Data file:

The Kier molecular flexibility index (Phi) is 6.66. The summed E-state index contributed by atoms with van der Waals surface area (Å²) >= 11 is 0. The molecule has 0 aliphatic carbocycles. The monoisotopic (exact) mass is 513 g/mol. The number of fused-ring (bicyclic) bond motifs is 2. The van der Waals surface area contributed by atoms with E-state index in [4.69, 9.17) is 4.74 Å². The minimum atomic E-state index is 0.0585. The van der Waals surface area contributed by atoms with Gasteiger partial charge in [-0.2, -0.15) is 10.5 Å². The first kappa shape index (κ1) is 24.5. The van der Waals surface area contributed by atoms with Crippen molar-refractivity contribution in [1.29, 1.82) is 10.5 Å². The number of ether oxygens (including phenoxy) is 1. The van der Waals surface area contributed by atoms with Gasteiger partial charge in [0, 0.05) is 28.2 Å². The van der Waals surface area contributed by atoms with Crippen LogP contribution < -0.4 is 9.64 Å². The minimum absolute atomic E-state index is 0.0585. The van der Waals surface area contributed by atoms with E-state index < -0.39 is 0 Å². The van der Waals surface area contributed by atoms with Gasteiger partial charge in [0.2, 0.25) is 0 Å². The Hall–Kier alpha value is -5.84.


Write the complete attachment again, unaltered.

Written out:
The Kier molecular flexibility index (Phi) is 6.66. The summed E-state index contributed by atoms with van der Waals surface area (Å²) >= 11 is 0. The molecule has 0 aliphatic carbocycles. The monoisotopic (exact) mass is 513 g/mol. The number of fused-ring (bicyclic) bond motifs is 2. The van der Waals surface area contributed by atoms with E-state index in [4.69, 9.17) is 4.74 Å². The minimum atomic E-state index is 0.0585. The van der Waals surface area contributed by atoms with Gasteiger partial charge in [-0.2, -0.15) is 10.5 Å². The first kappa shape index (κ1) is 24.5. The van der Waals surface area contributed by atoms with Crippen molar-refractivity contribution in [1.29, 1.82) is 10.5 Å². The number of ether oxygens (including phenoxy) is 1. The van der Waals surface area contributed by atoms with Gasteiger partial charge in [0, 0.05) is 28.2 Å². The van der Waals surface area contributed by atoms with Crippen LogP contribution < -0.4 is 9.64 Å². The minimum absolute atomic E-state index is 0.0585. The van der Waals surface area contributed by atoms with E-state index < -0.39 is 0 Å². The van der Waals surface area contributed by atoms with Gasteiger partial charge in [0.2, 0.25) is 0 Å². The Hall–Kier alpha value is -5.84.